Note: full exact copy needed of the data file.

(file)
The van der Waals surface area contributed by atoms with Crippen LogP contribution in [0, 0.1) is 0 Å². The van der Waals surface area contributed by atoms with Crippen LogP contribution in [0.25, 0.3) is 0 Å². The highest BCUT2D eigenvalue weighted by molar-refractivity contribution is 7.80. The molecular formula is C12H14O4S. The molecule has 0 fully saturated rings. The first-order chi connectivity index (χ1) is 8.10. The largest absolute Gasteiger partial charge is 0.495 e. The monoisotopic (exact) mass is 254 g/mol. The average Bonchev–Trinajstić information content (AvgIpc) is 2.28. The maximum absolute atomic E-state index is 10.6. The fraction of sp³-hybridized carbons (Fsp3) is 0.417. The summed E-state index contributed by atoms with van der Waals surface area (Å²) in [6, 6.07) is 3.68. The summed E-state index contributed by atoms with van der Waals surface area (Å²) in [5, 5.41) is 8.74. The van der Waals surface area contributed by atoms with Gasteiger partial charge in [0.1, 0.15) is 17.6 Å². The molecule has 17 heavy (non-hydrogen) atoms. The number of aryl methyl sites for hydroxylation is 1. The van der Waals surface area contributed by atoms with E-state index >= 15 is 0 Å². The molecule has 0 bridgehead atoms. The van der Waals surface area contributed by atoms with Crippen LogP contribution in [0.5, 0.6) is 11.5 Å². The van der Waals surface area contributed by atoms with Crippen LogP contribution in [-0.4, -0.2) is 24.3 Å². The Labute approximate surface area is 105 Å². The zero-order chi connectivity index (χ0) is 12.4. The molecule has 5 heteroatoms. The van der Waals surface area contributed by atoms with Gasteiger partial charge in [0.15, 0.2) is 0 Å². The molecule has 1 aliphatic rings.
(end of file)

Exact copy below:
The van der Waals surface area contributed by atoms with Crippen LogP contribution in [0, 0.1) is 0 Å². The van der Waals surface area contributed by atoms with Crippen LogP contribution in [0.25, 0.3) is 0 Å². The highest BCUT2D eigenvalue weighted by molar-refractivity contribution is 7.80. The molecular formula is C12H14O4S. The molecule has 0 fully saturated rings. The first-order chi connectivity index (χ1) is 8.10. The largest absolute Gasteiger partial charge is 0.495 e. The monoisotopic (exact) mass is 254 g/mol. The average Bonchev–Trinajstić information content (AvgIpc) is 2.28. The maximum absolute atomic E-state index is 10.6. The fraction of sp³-hybridized carbons (Fsp3) is 0.417. The summed E-state index contributed by atoms with van der Waals surface area (Å²) in [6, 6.07) is 3.68. The summed E-state index contributed by atoms with van der Waals surface area (Å²) in [5, 5.41) is 8.74. The van der Waals surface area contributed by atoms with Gasteiger partial charge in [0.1, 0.15) is 17.6 Å². The molecule has 17 heavy (non-hydrogen) atoms. The number of aryl methyl sites for hydroxylation is 1. The van der Waals surface area contributed by atoms with E-state index >= 15 is 0 Å². The molecule has 0 bridgehead atoms. The van der Waals surface area contributed by atoms with Crippen LogP contribution in [0.5, 0.6) is 11.5 Å². The van der Waals surface area contributed by atoms with Crippen LogP contribution in [-0.4, -0.2) is 24.3 Å². The Labute approximate surface area is 105 Å². The zero-order chi connectivity index (χ0) is 12.4. The molecule has 5 heteroatoms. The van der Waals surface area contributed by atoms with Gasteiger partial charge in [0.15, 0.2) is 0 Å². The molecule has 1 aliphatic rings.